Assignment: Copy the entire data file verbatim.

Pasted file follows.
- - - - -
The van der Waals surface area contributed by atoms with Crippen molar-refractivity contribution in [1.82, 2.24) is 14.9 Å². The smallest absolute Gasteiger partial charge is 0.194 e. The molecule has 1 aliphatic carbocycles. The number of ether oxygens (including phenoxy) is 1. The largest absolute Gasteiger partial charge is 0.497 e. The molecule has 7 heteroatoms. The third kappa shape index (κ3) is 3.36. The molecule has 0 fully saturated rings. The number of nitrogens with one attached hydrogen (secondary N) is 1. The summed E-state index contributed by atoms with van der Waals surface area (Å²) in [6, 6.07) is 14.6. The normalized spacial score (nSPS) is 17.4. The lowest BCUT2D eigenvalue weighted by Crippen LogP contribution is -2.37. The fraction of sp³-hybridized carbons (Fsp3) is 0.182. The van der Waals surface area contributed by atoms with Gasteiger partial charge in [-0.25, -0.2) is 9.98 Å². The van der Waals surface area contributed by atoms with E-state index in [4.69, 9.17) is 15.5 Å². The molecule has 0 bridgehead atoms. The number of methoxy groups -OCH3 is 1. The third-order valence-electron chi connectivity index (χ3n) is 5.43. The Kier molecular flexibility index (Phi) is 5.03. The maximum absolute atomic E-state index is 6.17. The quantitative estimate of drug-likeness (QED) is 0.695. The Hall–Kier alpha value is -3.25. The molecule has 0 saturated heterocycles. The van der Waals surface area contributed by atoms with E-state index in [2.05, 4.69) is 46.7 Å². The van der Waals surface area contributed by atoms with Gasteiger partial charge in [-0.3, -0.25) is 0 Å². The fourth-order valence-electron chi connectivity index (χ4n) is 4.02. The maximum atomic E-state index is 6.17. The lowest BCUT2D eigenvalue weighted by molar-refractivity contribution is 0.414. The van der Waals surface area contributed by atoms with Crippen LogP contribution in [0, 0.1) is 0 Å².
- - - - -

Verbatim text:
The van der Waals surface area contributed by atoms with Crippen molar-refractivity contribution in [1.82, 2.24) is 14.9 Å². The smallest absolute Gasteiger partial charge is 0.194 e. The molecule has 1 aliphatic carbocycles. The number of ether oxygens (including phenoxy) is 1. The largest absolute Gasteiger partial charge is 0.497 e. The molecule has 7 heteroatoms. The third kappa shape index (κ3) is 3.36. The molecule has 0 fully saturated rings. The number of nitrogens with one attached hydrogen (secondary N) is 1. The summed E-state index contributed by atoms with van der Waals surface area (Å²) in [6, 6.07) is 14.6. The normalized spacial score (nSPS) is 17.4. The lowest BCUT2D eigenvalue weighted by Crippen LogP contribution is -2.37. The fraction of sp³-hybridized carbons (Fsp3) is 0.182. The van der Waals surface area contributed by atoms with Gasteiger partial charge in [-0.25, -0.2) is 9.98 Å². The van der Waals surface area contributed by atoms with E-state index in [4.69, 9.17) is 15.5 Å². The molecule has 0 bridgehead atoms. The number of methoxy groups -OCH3 is 1. The third-order valence-electron chi connectivity index (χ3n) is 5.43. The Kier molecular flexibility index (Phi) is 5.03. The maximum absolute atomic E-state index is 6.17. The quantitative estimate of drug-likeness (QED) is 0.695. The Hall–Kier alpha value is -3.25. The molecule has 0 saturated heterocycles. The van der Waals surface area contributed by atoms with E-state index in [2.05, 4.69) is 46.7 Å². The van der Waals surface area contributed by atoms with Gasteiger partial charge in [-0.3, -0.25) is 0 Å². The fourth-order valence-electron chi connectivity index (χ4n) is 4.02. The maximum atomic E-state index is 6.17. The lowest BCUT2D eigenvalue weighted by molar-refractivity contribution is 0.414. The van der Waals surface area contributed by atoms with Crippen LogP contribution in [0, 0.1) is 0 Å².